Though clearly pleased with this jewel in her crown, Becka remains grounded by the work which made it all possible. In less than two years ISA has grown from a faculty of two to eight, which, besides herself and Silverberg, includes Nick Basta, Nichole Farmer, Mark Jeffrey Miller, Steve Vernon, Anthony Reynolds and Michael Rosander.
Classes are capped at 10 students to preserve individual attention but also to make sure that the core material and messages of the school can’t get lost in the shuffle. “So often, when I have taught acting or improv classes, they have been stand-alone situations. The class was not tied to any other class or philosophy,” Steve Vernon notes. “At ISA, when I am holding an improv class, the goal is to synthesize what the students have learned in their other classes and apply that knowledge to what we are doing—and, hopefully, the inverse is true as well.”
Vernon says the underlying philosophy of ISA is utilized in all of the courses taught. It creates a sense of cohesion and also makes for a comprehensive approach to learning.
Mark Miller, teacher of voice-over work and “Level V Acting” observes how “there is a fine balance in playing something that is not inherently you without losing the essence of who you are.” He further explains:
“I am neither a murderer nor an English sea captain, but if I have been cast as one, what do I do? This is where the solid techniques one has learned in class are applied. There is only one you and that is what will make a performance memorable. I can still be a murdering English sea captain and bring my unique personality to the role.”
Michael Rosander, a stage magician with No Sleeves Magic, regularly teaches beginning and intermediate kids’ classes. The first session of Fun With Film, a summer camp, had teenagers lining the waiting-room walls, nervous yet excited at sign-up. Rosander’s infectious good energy filled the space and thawed their pubescent angst. With Rosander’s gentle help and contagious sense of fun, they wrote, cast, directed and performed in a film titled “Payback,” which has been entered into the Cucalorus Film Festival Youth Film category for the November festival.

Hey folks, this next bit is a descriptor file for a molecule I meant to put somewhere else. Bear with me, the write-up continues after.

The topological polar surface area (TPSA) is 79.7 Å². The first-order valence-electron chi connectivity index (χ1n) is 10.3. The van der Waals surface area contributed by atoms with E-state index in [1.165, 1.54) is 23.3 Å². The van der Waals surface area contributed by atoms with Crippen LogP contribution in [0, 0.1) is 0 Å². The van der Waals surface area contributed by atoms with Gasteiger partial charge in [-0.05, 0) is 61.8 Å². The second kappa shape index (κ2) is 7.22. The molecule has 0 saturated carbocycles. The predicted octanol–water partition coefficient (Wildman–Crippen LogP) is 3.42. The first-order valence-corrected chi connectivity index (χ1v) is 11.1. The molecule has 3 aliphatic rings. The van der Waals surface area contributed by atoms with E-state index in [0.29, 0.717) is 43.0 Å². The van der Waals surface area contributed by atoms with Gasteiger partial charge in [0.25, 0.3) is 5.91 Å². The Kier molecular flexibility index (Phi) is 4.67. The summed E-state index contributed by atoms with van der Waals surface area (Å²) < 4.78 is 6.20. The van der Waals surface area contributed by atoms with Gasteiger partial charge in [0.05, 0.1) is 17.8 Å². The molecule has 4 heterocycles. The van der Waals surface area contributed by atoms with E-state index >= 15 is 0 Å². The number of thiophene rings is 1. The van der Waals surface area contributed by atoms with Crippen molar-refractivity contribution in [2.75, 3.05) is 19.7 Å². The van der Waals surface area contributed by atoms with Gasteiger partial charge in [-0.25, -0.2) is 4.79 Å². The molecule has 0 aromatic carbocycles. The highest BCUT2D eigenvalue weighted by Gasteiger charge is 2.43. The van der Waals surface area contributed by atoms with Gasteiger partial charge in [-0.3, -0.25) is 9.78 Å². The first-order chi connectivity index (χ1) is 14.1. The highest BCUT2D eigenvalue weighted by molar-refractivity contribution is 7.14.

Rosander points out the skills they learn at ISA can be applied to many avenues of life, regardless of whether the children go on to act professionally. “It makes you a sharper observer of the human condition and a better listener,” he says. “It can also make you more relaxed in social exchanges. If taught with care and insight, it can give you the enduring quality of humility.”
In five years, Becka hopes to be running an accredited equivalent masters program at ISA. “But I’m not sure that’s what it needs to be,” she muses. If anything, the last year and half has shown that being in the moment and truly listening—the pillars of the skills she tries to teach—can make miracles happen.
Insight School of Acting
3201 Randall Pkwy #3